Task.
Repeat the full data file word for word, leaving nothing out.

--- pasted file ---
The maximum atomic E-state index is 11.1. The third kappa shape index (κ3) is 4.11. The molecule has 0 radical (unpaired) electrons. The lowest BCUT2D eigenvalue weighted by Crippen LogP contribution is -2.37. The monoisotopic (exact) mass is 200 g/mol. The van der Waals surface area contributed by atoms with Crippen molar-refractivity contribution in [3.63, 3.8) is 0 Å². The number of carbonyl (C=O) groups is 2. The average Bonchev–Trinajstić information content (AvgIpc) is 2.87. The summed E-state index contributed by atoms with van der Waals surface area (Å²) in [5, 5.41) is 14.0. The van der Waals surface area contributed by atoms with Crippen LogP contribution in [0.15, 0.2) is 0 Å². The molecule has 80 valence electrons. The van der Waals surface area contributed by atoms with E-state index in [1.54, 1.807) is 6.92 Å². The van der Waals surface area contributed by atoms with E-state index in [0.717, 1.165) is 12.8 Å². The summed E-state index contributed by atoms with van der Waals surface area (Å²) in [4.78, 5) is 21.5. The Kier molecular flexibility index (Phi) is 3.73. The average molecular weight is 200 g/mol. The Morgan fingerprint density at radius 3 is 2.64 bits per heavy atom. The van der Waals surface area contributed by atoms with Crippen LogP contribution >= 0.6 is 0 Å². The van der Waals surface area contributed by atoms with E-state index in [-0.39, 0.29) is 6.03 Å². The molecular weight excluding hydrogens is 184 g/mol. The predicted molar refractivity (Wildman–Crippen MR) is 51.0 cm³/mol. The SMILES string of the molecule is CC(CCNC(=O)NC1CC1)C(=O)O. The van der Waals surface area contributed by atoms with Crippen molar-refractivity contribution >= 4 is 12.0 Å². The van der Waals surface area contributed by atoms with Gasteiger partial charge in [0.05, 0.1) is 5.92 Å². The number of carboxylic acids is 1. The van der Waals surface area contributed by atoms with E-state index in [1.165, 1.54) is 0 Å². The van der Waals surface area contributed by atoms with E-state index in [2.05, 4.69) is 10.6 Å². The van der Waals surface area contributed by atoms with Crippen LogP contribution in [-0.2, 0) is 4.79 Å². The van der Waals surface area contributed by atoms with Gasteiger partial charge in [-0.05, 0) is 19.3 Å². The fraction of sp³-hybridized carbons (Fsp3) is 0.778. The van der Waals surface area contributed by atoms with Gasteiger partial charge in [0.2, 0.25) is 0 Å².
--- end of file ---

The maximum atomic E-state index is 11.1. The third kappa shape index (κ3) is 4.11. The molecule has 0 radical (unpaired) electrons. The lowest BCUT2D eigenvalue weighted by Crippen LogP contribution is -2.37. The monoisotopic (exact) mass is 200 g/mol. The van der Waals surface area contributed by atoms with Crippen molar-refractivity contribution in [3.63, 3.8) is 0 Å². The number of carbonyl (C=O) groups is 2. The average Bonchev–Trinajstić information content (AvgIpc) is 2.87. The summed E-state index contributed by atoms with van der Waals surface area (Å²) in [5, 5.41) is 14.0. The van der Waals surface area contributed by atoms with Crippen LogP contribution in [0.15, 0.2) is 0 Å². The molecule has 80 valence electrons. The van der Waals surface area contributed by atoms with E-state index in [1.54, 1.807) is 6.92 Å². The van der Waals surface area contributed by atoms with E-state index in [0.717, 1.165) is 12.8 Å². The summed E-state index contributed by atoms with van der Waals surface area (Å²) in [4.78, 5) is 21.5. The Kier molecular flexibility index (Phi) is 3.73. The average molecular weight is 200 g/mol. The Morgan fingerprint density at radius 3 is 2.64 bits per heavy atom. The van der Waals surface area contributed by atoms with Crippen LogP contribution >= 0.6 is 0 Å². The van der Waals surface area contributed by atoms with E-state index in [-0.39, 0.29) is 6.03 Å². The molecular weight excluding hydrogens is 184 g/mol. The predicted molar refractivity (Wildman–Crippen MR) is 51.0 cm³/mol. The SMILES string of the molecule is CC(CCNC(=O)NC1CC1)C(=O)O. The van der Waals surface area contributed by atoms with Crippen molar-refractivity contribution >= 4 is 12.0 Å². The van der Waals surface area contributed by atoms with Gasteiger partial charge in [0.05, 0.1) is 5.92 Å². The number of carboxylic acids is 1. The van der Waals surface area contributed by atoms with E-state index in [1.165, 1.54) is 0 Å². The van der Waals surface area contributed by atoms with E-state index in [2.05, 4.69) is 10.6 Å². The van der Waals surface area contributed by atoms with Crippen LogP contribution in [-0.2, 0) is 4.79 Å². The van der Waals surface area contributed by atoms with Gasteiger partial charge in [-0.05, 0) is 19.3 Å². The fraction of sp³-hybridized carbons (Fsp3) is 0.778. The van der Waals surface area contributed by atoms with Gasteiger partial charge in [0.2, 0.25) is 0 Å².